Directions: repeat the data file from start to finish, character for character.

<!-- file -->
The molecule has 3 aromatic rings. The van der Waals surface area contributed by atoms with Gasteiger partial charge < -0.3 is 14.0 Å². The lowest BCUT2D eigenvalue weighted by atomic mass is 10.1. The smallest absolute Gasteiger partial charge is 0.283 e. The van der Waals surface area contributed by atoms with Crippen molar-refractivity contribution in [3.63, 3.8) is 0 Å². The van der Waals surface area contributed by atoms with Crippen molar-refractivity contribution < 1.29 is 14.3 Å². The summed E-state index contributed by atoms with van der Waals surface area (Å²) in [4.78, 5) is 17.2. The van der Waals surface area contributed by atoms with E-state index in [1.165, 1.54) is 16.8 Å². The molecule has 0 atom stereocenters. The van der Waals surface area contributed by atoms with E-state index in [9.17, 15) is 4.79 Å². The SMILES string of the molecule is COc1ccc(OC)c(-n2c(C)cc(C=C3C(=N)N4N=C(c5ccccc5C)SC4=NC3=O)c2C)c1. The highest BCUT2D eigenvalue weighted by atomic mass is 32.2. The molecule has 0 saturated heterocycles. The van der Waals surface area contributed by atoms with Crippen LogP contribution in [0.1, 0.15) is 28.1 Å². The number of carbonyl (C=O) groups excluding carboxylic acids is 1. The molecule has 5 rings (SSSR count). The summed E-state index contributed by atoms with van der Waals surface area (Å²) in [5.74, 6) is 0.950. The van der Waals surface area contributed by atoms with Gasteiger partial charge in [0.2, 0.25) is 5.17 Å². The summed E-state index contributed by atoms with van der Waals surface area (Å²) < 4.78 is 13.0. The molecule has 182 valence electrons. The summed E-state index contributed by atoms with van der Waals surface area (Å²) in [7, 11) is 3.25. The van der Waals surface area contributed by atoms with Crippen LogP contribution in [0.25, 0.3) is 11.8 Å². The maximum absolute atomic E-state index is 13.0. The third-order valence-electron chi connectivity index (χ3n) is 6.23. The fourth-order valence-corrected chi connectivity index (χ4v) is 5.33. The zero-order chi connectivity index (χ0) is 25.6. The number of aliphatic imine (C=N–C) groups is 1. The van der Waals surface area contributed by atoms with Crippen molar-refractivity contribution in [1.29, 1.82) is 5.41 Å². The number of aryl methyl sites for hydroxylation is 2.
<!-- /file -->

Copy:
The molecule has 3 aromatic rings. The van der Waals surface area contributed by atoms with Gasteiger partial charge < -0.3 is 14.0 Å². The lowest BCUT2D eigenvalue weighted by atomic mass is 10.1. The smallest absolute Gasteiger partial charge is 0.283 e. The van der Waals surface area contributed by atoms with Crippen molar-refractivity contribution in [3.63, 3.8) is 0 Å². The van der Waals surface area contributed by atoms with Crippen molar-refractivity contribution < 1.29 is 14.3 Å². The summed E-state index contributed by atoms with van der Waals surface area (Å²) in [4.78, 5) is 17.2. The van der Waals surface area contributed by atoms with E-state index in [1.165, 1.54) is 16.8 Å². The molecule has 0 atom stereocenters. The van der Waals surface area contributed by atoms with E-state index in [9.17, 15) is 4.79 Å². The SMILES string of the molecule is COc1ccc(OC)c(-n2c(C)cc(C=C3C(=N)N4N=C(c5ccccc5C)SC4=NC3=O)c2C)c1. The highest BCUT2D eigenvalue weighted by atomic mass is 32.2. The molecule has 0 saturated heterocycles. The van der Waals surface area contributed by atoms with Crippen LogP contribution in [0.1, 0.15) is 28.1 Å². The number of carbonyl (C=O) groups excluding carboxylic acids is 1. The molecule has 5 rings (SSSR count). The summed E-state index contributed by atoms with van der Waals surface area (Å²) in [5.74, 6) is 0.950. The van der Waals surface area contributed by atoms with Gasteiger partial charge in [0.2, 0.25) is 5.17 Å². The summed E-state index contributed by atoms with van der Waals surface area (Å²) < 4.78 is 13.0. The molecule has 182 valence electrons. The summed E-state index contributed by atoms with van der Waals surface area (Å²) in [7, 11) is 3.25. The van der Waals surface area contributed by atoms with Crippen LogP contribution in [0.25, 0.3) is 11.8 Å². The maximum absolute atomic E-state index is 13.0. The third-order valence-electron chi connectivity index (χ3n) is 6.23. The fourth-order valence-corrected chi connectivity index (χ4v) is 5.33. The zero-order chi connectivity index (χ0) is 25.6. The number of aliphatic imine (C=N–C) groups is 1. The van der Waals surface area contributed by atoms with Crippen molar-refractivity contribution in [1.29, 1.82) is 5.41 Å². The number of aryl methyl sites for hydroxylation is 2.